The Lee and Lois Herndon Chapter of Tennessee Ornithological Society held its annual Summer Bird Counts in the counties of Carter and Unicoi in June, adding to the data  that exists for regional bird populations during the summer nesting season.


Photos by Bryan Stevens                                                Red-shoulder Hawks, such as this captive individual that is part of an educational program at Brookgreen Gardens in South Carolina, are relatively rare birds in Northeast Tennessee.

Although its hasn’t been conducted for a long time, the Unicoi County Summer Bird Count established a new record this year with a total of 112 species reported, in contrast to the 110 and 111 species tallied during the first two Summer Counts conducted in 2014 and 2015.
A total of 21 observers in five parties counted birds in Unicoi County on Sunday, June 12, from Flag Pond and Erwin to Unicoi and Limestone Cove, as well as other strategic locations. A total of 20 species of nesting warblers made the count, including Blackburnian, Swainson’s and Magnolia. Other highlights from the count include a single Northern Bobwhite, four Bald Eagles, a Red-shouldered Hawk (a scarce bird in Northeast Tennessee) and three Red Crossbills.
Although I participated in the first two Unicoi County Summer Bird Count, I was in South Carolina at the time of this year’s survey. I hate to miss any count, and I was excited to learn that this year’s survey set a new record for most species to date.


Young American Robins, such as this bird, helped provide sizable numbers for this bird on the Summer Counts.

The American Robin took the prize as the most common bird with 417 robins observed by count participants. The robin was closely followed by European Starling (317); Song Sparrow (186); and Indigo Bunting (129). The 85 Hooded Warblers found on count day made this species the most common warbler on this year’s survey.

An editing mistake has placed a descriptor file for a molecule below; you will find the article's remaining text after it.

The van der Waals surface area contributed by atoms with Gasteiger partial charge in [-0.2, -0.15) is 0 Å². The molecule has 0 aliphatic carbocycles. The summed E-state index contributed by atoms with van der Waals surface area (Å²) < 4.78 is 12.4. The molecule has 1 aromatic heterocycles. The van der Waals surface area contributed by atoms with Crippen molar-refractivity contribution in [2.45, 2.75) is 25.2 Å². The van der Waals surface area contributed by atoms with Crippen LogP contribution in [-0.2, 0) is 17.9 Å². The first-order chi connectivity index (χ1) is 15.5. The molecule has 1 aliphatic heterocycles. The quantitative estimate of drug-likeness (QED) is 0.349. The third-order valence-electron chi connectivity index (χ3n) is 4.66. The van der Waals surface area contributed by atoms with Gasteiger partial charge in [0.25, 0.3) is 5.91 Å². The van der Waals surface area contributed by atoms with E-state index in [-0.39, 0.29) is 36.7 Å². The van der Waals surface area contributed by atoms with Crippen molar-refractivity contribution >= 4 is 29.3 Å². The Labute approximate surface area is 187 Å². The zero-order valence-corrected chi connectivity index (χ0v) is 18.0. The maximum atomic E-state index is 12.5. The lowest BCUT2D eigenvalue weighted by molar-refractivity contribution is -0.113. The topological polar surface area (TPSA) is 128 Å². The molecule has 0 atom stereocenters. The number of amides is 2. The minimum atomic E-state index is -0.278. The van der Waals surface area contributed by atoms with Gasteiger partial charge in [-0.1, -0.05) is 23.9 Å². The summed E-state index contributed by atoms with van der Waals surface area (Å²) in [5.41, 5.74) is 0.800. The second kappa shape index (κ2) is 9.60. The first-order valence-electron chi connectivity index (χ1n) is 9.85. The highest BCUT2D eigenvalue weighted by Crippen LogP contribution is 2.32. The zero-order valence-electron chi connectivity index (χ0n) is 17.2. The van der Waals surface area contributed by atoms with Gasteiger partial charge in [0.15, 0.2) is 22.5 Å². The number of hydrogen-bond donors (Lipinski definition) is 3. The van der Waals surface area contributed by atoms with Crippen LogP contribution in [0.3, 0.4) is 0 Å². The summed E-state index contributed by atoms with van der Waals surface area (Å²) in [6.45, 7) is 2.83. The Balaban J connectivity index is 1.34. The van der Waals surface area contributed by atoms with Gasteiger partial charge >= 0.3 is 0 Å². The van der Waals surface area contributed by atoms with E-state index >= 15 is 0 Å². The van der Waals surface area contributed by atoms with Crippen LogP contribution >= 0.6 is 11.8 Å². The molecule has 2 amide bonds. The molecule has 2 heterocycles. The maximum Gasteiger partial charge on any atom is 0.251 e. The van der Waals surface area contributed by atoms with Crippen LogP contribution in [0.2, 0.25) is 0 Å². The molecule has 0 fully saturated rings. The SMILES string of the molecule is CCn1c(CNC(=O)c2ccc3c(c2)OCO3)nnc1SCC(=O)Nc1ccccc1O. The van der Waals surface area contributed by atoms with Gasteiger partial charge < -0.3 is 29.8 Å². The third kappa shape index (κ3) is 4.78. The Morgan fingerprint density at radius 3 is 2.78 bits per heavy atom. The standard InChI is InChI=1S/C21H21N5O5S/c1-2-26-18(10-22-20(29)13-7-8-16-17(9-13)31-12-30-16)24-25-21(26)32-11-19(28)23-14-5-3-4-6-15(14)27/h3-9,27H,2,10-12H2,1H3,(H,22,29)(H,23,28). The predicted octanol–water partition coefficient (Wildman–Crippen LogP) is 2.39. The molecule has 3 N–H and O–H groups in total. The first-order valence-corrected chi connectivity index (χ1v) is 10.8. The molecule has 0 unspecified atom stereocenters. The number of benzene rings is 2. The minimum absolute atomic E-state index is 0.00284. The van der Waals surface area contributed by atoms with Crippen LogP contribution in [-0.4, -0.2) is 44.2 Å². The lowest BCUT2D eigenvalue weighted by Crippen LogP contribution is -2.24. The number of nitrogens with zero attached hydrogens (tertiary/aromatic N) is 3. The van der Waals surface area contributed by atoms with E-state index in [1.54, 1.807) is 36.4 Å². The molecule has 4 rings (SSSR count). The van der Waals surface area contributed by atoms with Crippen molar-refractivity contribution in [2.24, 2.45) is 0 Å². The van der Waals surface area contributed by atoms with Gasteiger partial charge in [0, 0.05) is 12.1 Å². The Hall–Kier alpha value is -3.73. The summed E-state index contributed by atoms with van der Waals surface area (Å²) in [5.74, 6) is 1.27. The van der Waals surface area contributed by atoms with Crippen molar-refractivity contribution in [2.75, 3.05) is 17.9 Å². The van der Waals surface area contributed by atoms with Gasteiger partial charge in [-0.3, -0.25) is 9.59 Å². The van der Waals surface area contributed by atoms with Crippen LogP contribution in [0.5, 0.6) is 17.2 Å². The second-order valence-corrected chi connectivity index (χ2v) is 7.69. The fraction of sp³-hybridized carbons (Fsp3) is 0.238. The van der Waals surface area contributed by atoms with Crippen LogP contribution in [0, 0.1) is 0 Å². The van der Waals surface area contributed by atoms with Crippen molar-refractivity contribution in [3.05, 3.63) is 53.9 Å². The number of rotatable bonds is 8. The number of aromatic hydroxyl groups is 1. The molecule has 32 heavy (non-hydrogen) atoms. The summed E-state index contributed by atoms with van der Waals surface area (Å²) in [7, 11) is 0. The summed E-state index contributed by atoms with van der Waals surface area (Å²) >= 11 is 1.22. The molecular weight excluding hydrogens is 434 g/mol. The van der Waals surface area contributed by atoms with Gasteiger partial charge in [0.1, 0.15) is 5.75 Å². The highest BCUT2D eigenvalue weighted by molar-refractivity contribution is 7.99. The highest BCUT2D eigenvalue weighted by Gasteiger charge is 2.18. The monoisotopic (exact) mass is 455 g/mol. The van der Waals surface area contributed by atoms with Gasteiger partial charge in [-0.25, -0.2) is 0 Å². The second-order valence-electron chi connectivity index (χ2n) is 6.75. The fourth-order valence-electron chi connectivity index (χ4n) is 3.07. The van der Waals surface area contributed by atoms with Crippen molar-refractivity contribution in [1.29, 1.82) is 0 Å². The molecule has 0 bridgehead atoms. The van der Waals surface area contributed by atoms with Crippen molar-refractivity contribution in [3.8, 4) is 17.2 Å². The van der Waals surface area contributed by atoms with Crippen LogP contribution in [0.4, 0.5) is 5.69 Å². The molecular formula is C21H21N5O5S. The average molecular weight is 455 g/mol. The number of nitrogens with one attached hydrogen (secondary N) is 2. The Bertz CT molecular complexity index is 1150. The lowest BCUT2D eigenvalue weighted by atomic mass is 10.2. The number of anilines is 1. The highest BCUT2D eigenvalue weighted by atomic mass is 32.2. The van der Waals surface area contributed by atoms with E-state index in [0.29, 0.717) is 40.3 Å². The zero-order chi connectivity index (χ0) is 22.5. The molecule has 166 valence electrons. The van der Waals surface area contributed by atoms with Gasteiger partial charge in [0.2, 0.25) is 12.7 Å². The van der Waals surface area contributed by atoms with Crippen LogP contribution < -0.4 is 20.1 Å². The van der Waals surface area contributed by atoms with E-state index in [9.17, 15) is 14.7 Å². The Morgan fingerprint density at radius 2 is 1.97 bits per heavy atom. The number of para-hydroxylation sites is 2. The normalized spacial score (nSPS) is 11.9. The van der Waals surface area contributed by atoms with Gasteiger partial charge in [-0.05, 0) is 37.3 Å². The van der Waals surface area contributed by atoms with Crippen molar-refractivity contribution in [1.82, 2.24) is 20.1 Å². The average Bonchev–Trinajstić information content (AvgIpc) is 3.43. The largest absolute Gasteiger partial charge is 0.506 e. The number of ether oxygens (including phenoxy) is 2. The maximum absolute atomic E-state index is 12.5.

The total follows:
Canada Goose, 76; Wood Duck, 12; Mallard, 21; Northern Bobwhite, 1; Ruffed Grouse, 3; and Wild Turkey, 16.
Great Blue Heron, 22; Green Heron, 2; Black Vulture, 7; Turkey Vulture, 43; Sharp-shinned Hawk, 1; Cooper’s Hawk, 3; Bald Eagle, 4; Red-shouldered Hawk, 1; Broad-winged Hawk, 5; and Red-tailed Hawk, 8.
Killdeer, 10; Rock Pigeon, 52; Mourning Dove, 108; Yellow-billed Cuckoo, 2; Eastern Screech-owl, 1; Great Horned Owl, 3; Barred Owl, 2; Chuck-Will’s-Widow, 3; Whip-poor-will, 11; and Chimney Swift, 35.
Ruby-throated Hummingbird, 7; Belted Kingfisher, 4; Red-bellied Woodpecker, 26; Yellow-bellied Sapsucker, 3; Downy Woodpecker, 16; Hairy Woodpecker, 7; Northern Flicker, 8; and Pileated Woodpecker, 14.
American Kestrel, 3; Eastern Wood-Pewee, 7; Acadian Flycatcher, 43; Least Flycatcher, 6; Eastern Phoebe, 54; Great Crested Flycatcher, 1; and Eastern Kingbird, 13.


Counts focused on Unicoi County and adjacent Carter County.

White-eyed Vireo, 6; Yellow-throated Vireo, 1; Blue-headed Vireo, 41; Warbling Vireo, 1; and Red-eyed Vireo, 140.
Blue Jay, 52; American Crow, 156; Common Raven, 6; Northern Rough-winged Swallow, 33; Purple Martin, 14; Tree Swallow, 108; Barn Swallow, 69; and Cliff Swallow, 70.
Carolina Chickadee, 65; Tufted Titmouse, 43; Red-breasted Nuthatch, 9; White-breasted Nuthatch, 15; Brown Creeper, 2; House Wren, 27; Winter Wren, 1; and Carolina Wren, 78.
Blue-gray Gnatcatcher, 22; Golden-crowned Kinglet, 13; Eastern Bluebird, 67; Veery, 23; Hermit Thrush, 3; Wood Thrush, 35; American Robin, 417; Gray Catbird, 40; Brown Thrasher, 23; Northern Mockingbird, 27; European Starling, 377; and Cedar Waxwing, 51.
Ovenbird, 70; Worm-eating Warbler, 18; Louisiana Waterthrush, 6; Black-and-white Warbler, 19; Swainson’s Warbler, 4; Kentucky Warbler, 2; Common Yellowthroat, 4; Hooded Warbler, 85; American Redstart, 9; Northern Parula, 15; Magnolia Warbler, 2; Blackburnian Warbler, 1; Yellow Warbler, 3; Chestnut-sided Warbler, 10; Black-throated Blue Warbler, 25; Yellow-throated Warbler, 18; Prairie Warbler, 6; Black-throated Green Warbler, 53; Canada Warbler, 16; and Yellow-breasted Chat, 3.